Currently reading: 2015 McLaren P1 GTR revealed - new pictures and video
McLaren's exclusive 986bhp P1 GTR costs £1.98 million and will only be offered to existing P1 owners

This is the final production version of the McLaren P1 GTR, the ultimate track-only incarnation of the Woking firm’s hypercar.

The 986bhp P1 GTR was first seen in design concept form at the Pebble Beach Concours d’Elegance last August. Now in its final form, the P1 GTR is on display at the Geneva motor show with its design further optimised for aerodynamic performance and cooling.

Read the McLaren P1 GTR review

The Instant Power Assist System powertrain’s output has been significantly boosted over its application in the road-going P1. The twin-turbo 3.8-litre V8 now produces 789bhp (up from 727bhp in the standard P1) and the electric motor has 197bhp (up from 176bhp). The combined output is 986bhp, up from 903bhp. Weight has also been saved by removing powertrain features designed specifically for road use.

The aerodynamic package on the P1 GTR is even more extensive than on the P1 road car. The most striking element is the large, fixed rear wing, which sits 400mm above the bodywork – 100mm more than the adjustable rear wing on the road car at its highest setting.

This wing works with the aerodynamic flaps ahead of the front wheels, and the whole package produces 10% more downforce (660kg) than the P1 road car at 150mph. The Drag Reduction System of the P1 road car is retained.

Read the full McLaren P1 review

As with the design concept, the P1 GTR production car has an aerodynamic blade running along the lower bodywork, which is said to smooth airflow. A more aggressive front splitter is also used.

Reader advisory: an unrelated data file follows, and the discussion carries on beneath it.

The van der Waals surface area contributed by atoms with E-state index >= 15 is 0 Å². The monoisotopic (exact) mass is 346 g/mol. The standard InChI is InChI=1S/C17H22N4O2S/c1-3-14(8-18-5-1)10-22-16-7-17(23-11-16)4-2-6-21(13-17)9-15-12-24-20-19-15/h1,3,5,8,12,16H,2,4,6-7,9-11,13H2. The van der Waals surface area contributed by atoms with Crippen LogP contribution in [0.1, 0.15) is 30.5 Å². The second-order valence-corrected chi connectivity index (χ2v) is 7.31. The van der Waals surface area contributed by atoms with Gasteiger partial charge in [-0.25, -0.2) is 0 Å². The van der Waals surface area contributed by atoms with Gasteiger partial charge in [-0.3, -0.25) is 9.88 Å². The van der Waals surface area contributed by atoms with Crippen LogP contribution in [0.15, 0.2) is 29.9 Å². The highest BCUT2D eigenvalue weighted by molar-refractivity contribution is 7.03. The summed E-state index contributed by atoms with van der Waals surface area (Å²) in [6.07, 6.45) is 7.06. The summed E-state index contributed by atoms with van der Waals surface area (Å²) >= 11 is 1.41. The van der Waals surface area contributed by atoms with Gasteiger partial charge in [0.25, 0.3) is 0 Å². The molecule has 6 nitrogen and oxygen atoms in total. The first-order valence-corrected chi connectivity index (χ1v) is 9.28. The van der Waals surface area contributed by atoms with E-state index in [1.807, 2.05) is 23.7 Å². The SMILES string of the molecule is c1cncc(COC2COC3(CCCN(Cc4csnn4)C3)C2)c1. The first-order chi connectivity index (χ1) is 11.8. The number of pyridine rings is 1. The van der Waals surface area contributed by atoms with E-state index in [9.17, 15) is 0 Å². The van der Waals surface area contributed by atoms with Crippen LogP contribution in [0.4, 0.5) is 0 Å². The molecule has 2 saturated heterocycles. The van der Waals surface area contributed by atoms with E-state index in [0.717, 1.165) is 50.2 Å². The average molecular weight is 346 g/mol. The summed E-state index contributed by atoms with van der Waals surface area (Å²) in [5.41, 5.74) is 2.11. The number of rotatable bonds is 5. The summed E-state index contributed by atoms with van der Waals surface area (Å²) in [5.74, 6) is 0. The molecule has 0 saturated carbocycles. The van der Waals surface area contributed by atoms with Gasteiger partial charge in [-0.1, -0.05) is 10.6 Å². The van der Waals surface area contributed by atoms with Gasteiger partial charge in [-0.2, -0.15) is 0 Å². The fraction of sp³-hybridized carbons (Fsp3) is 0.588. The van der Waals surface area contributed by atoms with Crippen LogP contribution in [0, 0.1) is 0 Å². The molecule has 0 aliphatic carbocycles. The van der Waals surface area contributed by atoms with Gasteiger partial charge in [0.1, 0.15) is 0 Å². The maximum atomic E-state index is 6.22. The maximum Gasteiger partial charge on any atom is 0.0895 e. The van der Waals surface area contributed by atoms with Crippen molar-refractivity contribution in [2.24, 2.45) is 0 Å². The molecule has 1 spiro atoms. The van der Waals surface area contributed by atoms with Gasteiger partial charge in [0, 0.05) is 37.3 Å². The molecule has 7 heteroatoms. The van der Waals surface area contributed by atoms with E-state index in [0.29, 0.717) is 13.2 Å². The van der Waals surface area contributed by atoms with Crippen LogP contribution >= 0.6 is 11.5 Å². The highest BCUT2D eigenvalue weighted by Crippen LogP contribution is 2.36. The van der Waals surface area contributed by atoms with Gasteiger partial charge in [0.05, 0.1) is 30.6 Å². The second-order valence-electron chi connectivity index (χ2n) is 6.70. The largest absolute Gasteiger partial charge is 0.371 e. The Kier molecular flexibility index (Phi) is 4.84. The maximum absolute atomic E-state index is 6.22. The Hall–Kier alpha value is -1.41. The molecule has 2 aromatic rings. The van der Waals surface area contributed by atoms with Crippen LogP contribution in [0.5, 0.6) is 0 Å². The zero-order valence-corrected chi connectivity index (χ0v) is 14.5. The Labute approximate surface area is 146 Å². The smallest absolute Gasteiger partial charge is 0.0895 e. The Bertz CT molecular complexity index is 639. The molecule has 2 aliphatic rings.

Lightweight features on the P1 GTR reduce the car's weight by 50kg to 1140kg, compared with the P1 road car’s 1490kg. They include the use of motorsport-spec polycarbonate for the side windows, carbonfibre panels for the roof and engine bay in place of glass, and twin exhaust pipes made from an Inconel and titanium alloy.

2016 Geneva Motorshow: McLaren hint that next generation P1 hypercar could be fully-electric

The front track of the P1 GTR is 80mm wider than the P1 road car's, and it sits 50mm lower to the ground on a fixed ride height. It runs on 19in centre-locking motorsport alloy wheels with slick Pirelli tyres.

This P1 GTR is finished in the same yellow and green livery as the Harrods-sponsored F1 GTR, chassis #06R, that finished on the podium at Le Mans in 1995.Offered for sale to only the 375 existing P1 road car owners for £1.98 million, the P1 GTR includes entry to the McLaren P1 Driver Programme. 

This is similar to Ferrari’s XX programme and offers a driver profiling session with McLaren that includes a bespoke seat fitting, a design and livery consultation with design chief Frank Stephenson and a go in McLaren’s simulator.


Read our review

Car review

With hybrid hypercars from Porsche and Ferrari on the horizon, the stakes couldn't be higher - so has the P1 risen to the challenge?

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An initial testing session for owners will take place at Silverstone, before a proper track session at the Circuit de Catalunya in Spain. 

Rivals for the hardcore P1 include the LaFerrari FXX K and the recently announced Aston Martin Vulcan.

Watch McLaren's official preview video for the new P1 GTR.

Watch McLaren's official video explaining its P1 GTR Driver Programme:

Why is McLaren making the P1 GTR?

Read more Geneva motor show news

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Mark Tisshaw

Title: Editor

Mark is a journalist with more than a decade of top-level experience in the automotive industry. He first joined Autocar in 2009, having previously worked in local newspapers. He has held several roles at Autocar, including news editor, deputy editor, digital editor and his current position of editor, one he has held since 2017.

From this position he oversees all of Autocar’s content across the print magazine, website, social media, video, and podcast channels, as well as our recent launch, Autocar Business. Mark regularly interviews the very top global executives in the automotive industry, telling their stories and holding them to account, meeting them at shows and events around the world.